AMY: OK. Well, argument received, but I have a worser movie that Mark Wahlberg was in. So we all know that he was in Ted, the 2012 movie about a grown man and his talking teddy bear, Ted, who was like a super loud, obnoxious, crude womanizer. This is the teddy bear that’s behaving in such a way. I don’t know if y’all know this, but a few years later, there was a Ted 2. So obviously, I didn’t see it. But the premise is that Ted had married one of his grocery store clerk co-workers, and they’re going to have a baby. But the state of New York needs to prove that he’s human enough to be a parent. And so Mark Wahlberg’s job in this movie—because Mark Wahlberg is Ted’s best friend—is to help him gain his “civil rights” so that he can be granted personhood. And I just cannot with this.  


So Ted and Mark Wahlberg’s character go on these wild shenanigans to prove that like this asshole bear deserves civil rights. And I’m not sure there’s anything to defend about this premise. So therefore, Ted 2 is Mark Wahlberg’s shittiest film.  


DAHLIA: Only you, the Backtalk audience, can settle this once and for all. Which is the worst Marky Mark movie? Is it The Happening, or is it Ted 2? Now here’s how we’re gonna ask you to vote. A few times in the past, we’ve asked you to text us. But to make it even easier from now on, if you would just put us in your phone as Amy and Dahlia or as Backtalk our phone number is 503-855-6485. And if you would just text us the word Mark, Mark with a K for Marky Mark, and just text that to us at 503-855-6485, you will be able to weigh in on which is the worst Marky Mark movie and also keep in touch with us. Because we will be texting you funny things and gifs from now on. So our phone number—my phone number and Amy’s number—is 503-855-6485.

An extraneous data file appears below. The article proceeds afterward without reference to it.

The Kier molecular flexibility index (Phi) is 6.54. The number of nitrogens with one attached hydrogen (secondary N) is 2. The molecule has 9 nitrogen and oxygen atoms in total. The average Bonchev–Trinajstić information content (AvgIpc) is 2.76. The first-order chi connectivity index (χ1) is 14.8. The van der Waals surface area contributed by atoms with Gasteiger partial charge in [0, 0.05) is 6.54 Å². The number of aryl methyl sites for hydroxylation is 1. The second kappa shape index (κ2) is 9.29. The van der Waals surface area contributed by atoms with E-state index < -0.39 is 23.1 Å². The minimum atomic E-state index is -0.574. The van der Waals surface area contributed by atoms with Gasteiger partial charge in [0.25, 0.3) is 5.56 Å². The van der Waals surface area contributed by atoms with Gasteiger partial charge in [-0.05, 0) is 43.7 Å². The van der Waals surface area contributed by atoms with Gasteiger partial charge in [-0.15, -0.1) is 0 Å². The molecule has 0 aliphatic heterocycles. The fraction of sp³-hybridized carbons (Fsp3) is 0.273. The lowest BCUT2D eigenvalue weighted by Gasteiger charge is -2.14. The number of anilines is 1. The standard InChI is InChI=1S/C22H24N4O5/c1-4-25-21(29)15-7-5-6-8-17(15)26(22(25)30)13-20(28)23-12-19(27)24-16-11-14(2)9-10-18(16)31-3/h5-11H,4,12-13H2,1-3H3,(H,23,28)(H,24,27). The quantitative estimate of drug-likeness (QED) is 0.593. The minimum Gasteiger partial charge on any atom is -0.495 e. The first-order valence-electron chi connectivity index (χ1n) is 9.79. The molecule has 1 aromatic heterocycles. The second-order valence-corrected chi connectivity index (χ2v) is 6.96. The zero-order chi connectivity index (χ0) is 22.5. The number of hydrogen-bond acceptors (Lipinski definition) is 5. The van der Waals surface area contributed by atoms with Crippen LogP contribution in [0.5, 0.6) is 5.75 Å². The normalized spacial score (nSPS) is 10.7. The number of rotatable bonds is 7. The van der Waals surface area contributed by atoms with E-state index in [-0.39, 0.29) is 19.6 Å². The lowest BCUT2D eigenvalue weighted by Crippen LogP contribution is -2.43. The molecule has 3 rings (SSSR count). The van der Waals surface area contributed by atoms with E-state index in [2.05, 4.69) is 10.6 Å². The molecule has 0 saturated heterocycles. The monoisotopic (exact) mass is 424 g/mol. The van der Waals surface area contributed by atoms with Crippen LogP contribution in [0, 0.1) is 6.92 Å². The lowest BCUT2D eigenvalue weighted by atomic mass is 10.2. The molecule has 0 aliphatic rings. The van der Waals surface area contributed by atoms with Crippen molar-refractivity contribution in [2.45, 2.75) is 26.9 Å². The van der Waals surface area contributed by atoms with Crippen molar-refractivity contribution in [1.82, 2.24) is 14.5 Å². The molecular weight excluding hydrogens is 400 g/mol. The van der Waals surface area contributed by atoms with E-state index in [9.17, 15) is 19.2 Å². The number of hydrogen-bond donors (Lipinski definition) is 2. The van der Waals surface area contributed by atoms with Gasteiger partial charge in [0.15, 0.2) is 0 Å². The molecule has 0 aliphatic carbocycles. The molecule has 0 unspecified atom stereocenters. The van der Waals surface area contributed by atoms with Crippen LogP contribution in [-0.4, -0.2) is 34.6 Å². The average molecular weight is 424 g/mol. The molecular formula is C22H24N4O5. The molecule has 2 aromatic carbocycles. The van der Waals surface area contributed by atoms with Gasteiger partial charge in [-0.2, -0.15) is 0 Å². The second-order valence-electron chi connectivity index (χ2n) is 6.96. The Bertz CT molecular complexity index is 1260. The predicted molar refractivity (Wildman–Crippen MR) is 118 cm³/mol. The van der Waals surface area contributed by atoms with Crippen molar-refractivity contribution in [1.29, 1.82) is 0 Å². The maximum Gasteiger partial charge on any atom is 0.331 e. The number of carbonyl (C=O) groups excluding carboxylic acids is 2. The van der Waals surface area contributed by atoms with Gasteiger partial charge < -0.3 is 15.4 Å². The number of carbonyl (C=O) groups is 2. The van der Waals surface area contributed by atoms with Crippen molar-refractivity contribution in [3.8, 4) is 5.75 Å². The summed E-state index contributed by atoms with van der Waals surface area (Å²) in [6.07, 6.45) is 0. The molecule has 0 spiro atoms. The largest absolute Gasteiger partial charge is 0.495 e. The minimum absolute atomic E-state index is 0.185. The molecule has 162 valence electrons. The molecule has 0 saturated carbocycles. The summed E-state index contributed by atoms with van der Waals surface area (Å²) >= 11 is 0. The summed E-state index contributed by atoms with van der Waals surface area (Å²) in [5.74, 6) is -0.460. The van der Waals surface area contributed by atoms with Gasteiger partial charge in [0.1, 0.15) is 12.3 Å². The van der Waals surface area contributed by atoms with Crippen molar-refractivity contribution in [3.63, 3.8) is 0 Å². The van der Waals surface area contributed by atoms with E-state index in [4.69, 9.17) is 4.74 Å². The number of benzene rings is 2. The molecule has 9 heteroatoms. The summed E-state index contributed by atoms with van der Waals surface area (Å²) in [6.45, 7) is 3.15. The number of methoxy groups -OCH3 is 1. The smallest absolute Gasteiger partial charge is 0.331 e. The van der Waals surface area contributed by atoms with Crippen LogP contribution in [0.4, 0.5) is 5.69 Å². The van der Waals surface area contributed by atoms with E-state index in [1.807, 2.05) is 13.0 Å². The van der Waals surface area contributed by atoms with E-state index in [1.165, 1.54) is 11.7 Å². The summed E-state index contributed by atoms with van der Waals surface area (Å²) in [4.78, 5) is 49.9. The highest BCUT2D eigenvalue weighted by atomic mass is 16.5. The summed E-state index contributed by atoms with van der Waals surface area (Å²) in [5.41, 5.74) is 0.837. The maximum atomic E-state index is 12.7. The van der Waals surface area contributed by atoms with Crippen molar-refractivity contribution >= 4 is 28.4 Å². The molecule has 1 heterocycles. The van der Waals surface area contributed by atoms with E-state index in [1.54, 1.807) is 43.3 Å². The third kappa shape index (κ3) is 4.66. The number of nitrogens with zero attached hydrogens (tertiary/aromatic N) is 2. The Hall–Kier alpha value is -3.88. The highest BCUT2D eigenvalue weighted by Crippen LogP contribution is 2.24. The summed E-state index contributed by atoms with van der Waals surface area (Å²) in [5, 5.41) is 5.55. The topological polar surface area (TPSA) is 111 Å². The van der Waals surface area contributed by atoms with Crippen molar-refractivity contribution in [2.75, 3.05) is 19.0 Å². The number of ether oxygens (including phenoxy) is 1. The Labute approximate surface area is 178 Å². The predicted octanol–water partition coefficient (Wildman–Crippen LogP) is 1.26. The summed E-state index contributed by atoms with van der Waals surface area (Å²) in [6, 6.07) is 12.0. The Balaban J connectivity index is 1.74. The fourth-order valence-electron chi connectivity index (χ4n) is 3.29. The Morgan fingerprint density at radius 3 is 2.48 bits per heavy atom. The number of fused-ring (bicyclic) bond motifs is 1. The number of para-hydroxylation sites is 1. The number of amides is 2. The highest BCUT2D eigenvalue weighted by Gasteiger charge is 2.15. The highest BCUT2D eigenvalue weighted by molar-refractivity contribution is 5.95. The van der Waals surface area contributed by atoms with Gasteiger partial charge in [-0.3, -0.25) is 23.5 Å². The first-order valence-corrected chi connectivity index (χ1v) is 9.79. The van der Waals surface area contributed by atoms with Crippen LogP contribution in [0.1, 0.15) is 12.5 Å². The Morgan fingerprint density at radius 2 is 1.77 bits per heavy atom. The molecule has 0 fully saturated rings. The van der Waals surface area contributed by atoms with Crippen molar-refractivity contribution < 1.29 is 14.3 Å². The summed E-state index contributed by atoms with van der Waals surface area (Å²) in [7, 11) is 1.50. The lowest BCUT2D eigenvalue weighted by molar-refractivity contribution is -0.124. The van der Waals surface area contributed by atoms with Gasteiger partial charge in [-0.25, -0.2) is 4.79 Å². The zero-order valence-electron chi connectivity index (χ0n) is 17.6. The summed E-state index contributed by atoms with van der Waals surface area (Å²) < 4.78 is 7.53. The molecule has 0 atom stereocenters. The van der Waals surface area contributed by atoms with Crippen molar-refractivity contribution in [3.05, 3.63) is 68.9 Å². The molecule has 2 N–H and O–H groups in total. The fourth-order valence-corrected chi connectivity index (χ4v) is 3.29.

[cutesy bells ring]  


AMY: Speaking of getting in touch with us, you can also become a supporter of Backtalk by becoming a pollinator. Pollinators are a special group of Bitch supporters who contribute just $8 a month, and the $8 also gets you a subscription to Bitch magazine, the actual physical magazine that you can put on your coffee table, a Bitch mug, and a sticker. And you can join by going to That’s And it’s just $8 a month.